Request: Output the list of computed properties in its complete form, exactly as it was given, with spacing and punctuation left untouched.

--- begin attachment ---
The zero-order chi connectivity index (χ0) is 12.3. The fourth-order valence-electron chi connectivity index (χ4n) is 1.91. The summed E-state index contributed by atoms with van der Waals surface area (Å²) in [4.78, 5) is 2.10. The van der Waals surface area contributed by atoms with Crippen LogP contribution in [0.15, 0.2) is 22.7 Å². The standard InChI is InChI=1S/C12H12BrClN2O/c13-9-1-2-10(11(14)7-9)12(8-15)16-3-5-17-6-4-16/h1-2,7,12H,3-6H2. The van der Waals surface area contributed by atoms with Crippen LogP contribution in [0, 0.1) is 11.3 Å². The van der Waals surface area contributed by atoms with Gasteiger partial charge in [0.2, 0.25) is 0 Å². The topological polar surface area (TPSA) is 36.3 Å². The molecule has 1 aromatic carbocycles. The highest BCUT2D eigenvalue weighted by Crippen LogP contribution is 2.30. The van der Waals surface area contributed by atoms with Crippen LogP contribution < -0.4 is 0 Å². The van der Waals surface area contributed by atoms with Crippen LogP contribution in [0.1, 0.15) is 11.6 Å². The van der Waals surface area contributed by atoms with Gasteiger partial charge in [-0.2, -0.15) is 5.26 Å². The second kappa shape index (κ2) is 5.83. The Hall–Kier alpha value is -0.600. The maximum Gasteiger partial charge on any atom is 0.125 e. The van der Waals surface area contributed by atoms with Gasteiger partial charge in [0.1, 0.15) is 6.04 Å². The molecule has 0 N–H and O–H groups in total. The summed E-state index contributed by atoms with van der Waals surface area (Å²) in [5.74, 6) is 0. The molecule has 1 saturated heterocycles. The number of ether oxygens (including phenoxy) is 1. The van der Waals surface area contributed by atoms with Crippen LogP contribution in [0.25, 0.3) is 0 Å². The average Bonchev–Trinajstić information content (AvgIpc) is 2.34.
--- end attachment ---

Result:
The zero-order chi connectivity index (χ0) is 12.3. The fourth-order valence-electron chi connectivity index (χ4n) is 1.91. The summed E-state index contributed by atoms with van der Waals surface area (Å²) in [4.78, 5) is 2.10. The van der Waals surface area contributed by atoms with Crippen LogP contribution in [0.15, 0.2) is 22.7 Å². The standard InChI is InChI=1S/C12H12BrClN2O/c13-9-1-2-10(11(14)7-9)12(8-15)16-3-5-17-6-4-16/h1-2,7,12H,3-6H2. The van der Waals surface area contributed by atoms with Crippen LogP contribution in [0, 0.1) is 11.3 Å². The van der Waals surface area contributed by atoms with Gasteiger partial charge in [0.2, 0.25) is 0 Å². The topological polar surface area (TPSA) is 36.3 Å². The molecule has 1 aromatic carbocycles. The highest BCUT2D eigenvalue weighted by Crippen LogP contribution is 2.30. The van der Waals surface area contributed by atoms with Crippen LogP contribution < -0.4 is 0 Å². The van der Waals surface area contributed by atoms with Crippen LogP contribution in [0.1, 0.15) is 11.6 Å². The van der Waals surface area contributed by atoms with Gasteiger partial charge in [-0.2, -0.15) is 5.26 Å². The second kappa shape index (κ2) is 5.83. The Hall–Kier alpha value is -0.600. The maximum Gasteiger partial charge on any atom is 0.125 e. The van der Waals surface area contributed by atoms with Gasteiger partial charge in [0.1, 0.15) is 6.04 Å². The molecule has 0 N–H and O–H groups in total. The summed E-state index contributed by atoms with van der Waals surface area (Å²) in [5.74, 6) is 0. The molecule has 1 saturated heterocycles. The number of ether oxygens (including phenoxy) is 1. The van der Waals surface area contributed by atoms with Crippen LogP contribution in [0.25, 0.3) is 0 Å². The average Bonchev–Trinajstić information content (AvgIpc) is 2.34.